• I think you’ll have to check with whichever airline(s) you’re flying on to confirm but when we came up we were allowed to have both our kitties in the cabin as “carry-on” luggage. Depending on the time of year you come up the cargo hold may in fact be too cold to have them in there so you may have no choice but to bring them in the cabin. They required a soft carrier that could fit under the seat in front of you with a weight not exceeding 20lbs (cat + carrier weight) if I recall. Check your airline’s website for specifics regardless and make sure you confirm, confirm again and triple confirm. For us we flew 2 Air Canada flights (Toronto to Ottawa and Ottawa to Iqaluit). Total flight time was about 4hrs but you have to factor in travel time getting to and from as well with the little critters. We had started our journey roughly 5hrs ahead of our first flight. We didn’t allow our cats to drink that night prior to us leaving.

      They were generally well behaved for the whole duration. They didn’t get much sleep the night we left so the whole day was pretty exhausting for them. By the time we got on the Ottawa to Iqaluit flight they slept for most of it. They love it up here though. They too don’t go outside but we also live on the 4th floor of our building so they get to watch all the street theater so they’re content. At 11 years old your cats should be able to handle the travel okay. If you have any real concerns though try to find an organic pet food store. We went to one a couple weeks prior to leaving called Global Pet Foods and spoke with an employee there about a natural relaxant. At the time our kittens were being little terrors at night running around and being kid-like so we wanted to get them something to calm them down a bit. I can’t recall the name of the product we got but it was an all natural, chicken flavored liquid that you placed on their dinner and acted sort of like an anti-catnip. We had given our cats a nightly dose for weeks before we left so I’m not sure if it played a factor in their calm behavior during travel or not but it seemed to work.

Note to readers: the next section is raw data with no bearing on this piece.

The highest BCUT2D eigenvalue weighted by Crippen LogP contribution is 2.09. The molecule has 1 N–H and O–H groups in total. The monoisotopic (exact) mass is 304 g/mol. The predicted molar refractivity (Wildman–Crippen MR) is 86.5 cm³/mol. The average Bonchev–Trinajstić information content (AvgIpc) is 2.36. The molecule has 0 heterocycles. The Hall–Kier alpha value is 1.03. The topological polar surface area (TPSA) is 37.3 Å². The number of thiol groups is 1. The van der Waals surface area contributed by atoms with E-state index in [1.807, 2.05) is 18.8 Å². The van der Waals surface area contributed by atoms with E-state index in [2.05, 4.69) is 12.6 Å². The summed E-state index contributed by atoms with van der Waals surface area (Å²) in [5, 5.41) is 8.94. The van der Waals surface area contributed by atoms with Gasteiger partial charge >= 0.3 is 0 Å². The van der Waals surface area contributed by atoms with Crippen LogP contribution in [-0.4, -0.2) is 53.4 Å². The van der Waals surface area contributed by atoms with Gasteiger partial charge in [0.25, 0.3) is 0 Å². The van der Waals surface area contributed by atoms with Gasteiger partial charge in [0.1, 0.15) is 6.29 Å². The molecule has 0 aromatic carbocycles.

I hope this information helps you out. If you’re curious about anything else don’t hesitate to email either of us. We’re more than happy to help out new arrivals. Hope everything pans out well for you two. Look us up if you’re ever in town. Cheers!